The posters for Gunga Din promised much: 'Thrills for a thousand movies, plundered for one mighty show'. That show was a valentine to the British Raj, in which three sergeants (engagingly played by Cary Grant, Victor McLaglen, and Douglas Fairbanks, Jr.) defeat marauding hoards of 'natives' with the aid of their 'Uncle Tom' water bearer, Gunga Din (Sam Jaffe)[Plate VII]. Audiences loved it. Its racism notwithstanding, even an astute viewer like Bertolt Brecht confessed: 'My heart was touched ... f felt like applauding and laughed in all the right places'. 1 Outwardly the film had little to do with the United States. Most of the cast were British-born and its screenplay claimed to be 'from the poem by Rudyard Kipling' .2 Yet the film was neither British or faithful to Kipling, but solidly American: directed by George Stevens for RKO, with a screenplay by Oxford-educated Joel Sayre and Stevens's regular collaborator Fred Guiol.3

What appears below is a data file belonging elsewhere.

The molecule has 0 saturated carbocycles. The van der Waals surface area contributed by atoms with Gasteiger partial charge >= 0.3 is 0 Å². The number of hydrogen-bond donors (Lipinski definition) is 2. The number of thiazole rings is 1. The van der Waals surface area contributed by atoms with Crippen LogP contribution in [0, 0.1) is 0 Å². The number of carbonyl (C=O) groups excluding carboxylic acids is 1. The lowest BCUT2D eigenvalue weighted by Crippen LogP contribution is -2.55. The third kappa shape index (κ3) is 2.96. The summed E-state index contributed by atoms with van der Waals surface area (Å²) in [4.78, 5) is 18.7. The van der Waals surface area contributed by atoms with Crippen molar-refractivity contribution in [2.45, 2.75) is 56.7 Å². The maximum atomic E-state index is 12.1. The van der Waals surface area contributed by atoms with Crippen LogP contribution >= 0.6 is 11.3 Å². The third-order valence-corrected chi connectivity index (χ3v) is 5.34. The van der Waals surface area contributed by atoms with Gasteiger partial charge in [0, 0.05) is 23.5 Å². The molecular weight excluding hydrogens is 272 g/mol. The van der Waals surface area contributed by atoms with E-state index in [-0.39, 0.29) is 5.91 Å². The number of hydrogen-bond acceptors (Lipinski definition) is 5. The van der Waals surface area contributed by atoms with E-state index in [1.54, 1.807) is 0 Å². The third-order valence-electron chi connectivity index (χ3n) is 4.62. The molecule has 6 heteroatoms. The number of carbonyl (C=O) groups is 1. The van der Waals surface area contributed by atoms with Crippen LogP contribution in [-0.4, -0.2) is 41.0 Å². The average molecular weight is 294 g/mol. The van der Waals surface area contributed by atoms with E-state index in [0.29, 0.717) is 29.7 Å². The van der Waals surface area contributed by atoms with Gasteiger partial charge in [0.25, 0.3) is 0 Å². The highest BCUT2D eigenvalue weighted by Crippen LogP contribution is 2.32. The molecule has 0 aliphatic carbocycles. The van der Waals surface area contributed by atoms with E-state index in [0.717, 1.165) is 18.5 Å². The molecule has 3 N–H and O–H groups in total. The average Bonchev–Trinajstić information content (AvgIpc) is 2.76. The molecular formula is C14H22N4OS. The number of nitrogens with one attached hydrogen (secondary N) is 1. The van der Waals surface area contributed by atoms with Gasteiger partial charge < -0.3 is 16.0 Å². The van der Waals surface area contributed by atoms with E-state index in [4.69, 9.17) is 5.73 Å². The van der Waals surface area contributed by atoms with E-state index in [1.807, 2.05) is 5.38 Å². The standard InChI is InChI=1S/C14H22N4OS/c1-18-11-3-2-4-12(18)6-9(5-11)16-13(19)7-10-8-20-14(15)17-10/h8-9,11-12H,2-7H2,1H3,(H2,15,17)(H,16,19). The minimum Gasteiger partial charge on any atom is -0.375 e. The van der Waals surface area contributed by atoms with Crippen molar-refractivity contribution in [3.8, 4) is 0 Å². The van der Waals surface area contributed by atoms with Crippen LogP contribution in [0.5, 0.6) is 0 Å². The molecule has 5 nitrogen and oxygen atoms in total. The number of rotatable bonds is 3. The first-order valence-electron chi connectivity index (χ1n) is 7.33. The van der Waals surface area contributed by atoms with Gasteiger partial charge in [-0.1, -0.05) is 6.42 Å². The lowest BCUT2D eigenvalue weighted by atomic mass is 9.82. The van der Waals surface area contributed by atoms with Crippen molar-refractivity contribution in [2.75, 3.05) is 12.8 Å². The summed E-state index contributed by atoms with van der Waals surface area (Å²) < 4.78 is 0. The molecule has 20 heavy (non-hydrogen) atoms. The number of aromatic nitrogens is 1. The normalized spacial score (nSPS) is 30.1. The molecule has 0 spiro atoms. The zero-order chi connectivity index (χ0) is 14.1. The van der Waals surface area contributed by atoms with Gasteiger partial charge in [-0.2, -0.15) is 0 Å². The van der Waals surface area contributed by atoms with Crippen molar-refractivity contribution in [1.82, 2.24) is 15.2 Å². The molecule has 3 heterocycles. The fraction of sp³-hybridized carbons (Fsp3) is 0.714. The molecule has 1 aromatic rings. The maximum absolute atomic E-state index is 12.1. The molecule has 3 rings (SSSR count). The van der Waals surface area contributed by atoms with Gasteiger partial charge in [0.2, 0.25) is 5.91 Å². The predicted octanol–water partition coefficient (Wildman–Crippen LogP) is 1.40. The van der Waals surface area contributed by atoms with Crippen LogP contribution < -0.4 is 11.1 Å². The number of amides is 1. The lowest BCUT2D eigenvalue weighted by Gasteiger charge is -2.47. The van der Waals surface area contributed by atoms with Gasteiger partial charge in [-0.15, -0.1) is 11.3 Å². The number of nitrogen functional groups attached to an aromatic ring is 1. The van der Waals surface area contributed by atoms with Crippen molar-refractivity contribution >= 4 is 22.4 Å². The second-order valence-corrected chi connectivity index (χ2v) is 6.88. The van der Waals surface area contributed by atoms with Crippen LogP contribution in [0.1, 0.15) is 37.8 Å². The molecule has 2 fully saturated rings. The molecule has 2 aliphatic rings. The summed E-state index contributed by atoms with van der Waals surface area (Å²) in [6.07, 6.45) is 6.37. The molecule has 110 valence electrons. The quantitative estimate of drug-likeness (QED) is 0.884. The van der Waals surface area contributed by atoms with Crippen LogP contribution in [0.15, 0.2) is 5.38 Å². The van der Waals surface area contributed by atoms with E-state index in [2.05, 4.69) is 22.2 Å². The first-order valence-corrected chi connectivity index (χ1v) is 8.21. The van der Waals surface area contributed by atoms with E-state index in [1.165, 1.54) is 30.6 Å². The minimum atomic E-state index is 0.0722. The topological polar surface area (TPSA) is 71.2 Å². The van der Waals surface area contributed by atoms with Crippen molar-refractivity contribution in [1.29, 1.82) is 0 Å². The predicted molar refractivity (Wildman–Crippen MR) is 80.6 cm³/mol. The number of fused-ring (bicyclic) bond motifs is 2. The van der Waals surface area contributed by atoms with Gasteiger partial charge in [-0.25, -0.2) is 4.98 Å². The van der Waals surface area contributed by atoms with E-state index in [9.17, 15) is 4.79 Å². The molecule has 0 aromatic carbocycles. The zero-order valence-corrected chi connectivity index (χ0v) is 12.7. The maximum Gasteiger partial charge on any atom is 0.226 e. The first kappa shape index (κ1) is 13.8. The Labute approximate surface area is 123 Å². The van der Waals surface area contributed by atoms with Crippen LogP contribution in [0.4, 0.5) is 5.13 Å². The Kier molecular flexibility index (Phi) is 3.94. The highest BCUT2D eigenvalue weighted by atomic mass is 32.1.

Cull, Nicholas J., America's Raj: Kipling, Masculinity and Empire, Kunapipi, 18(1), 1996.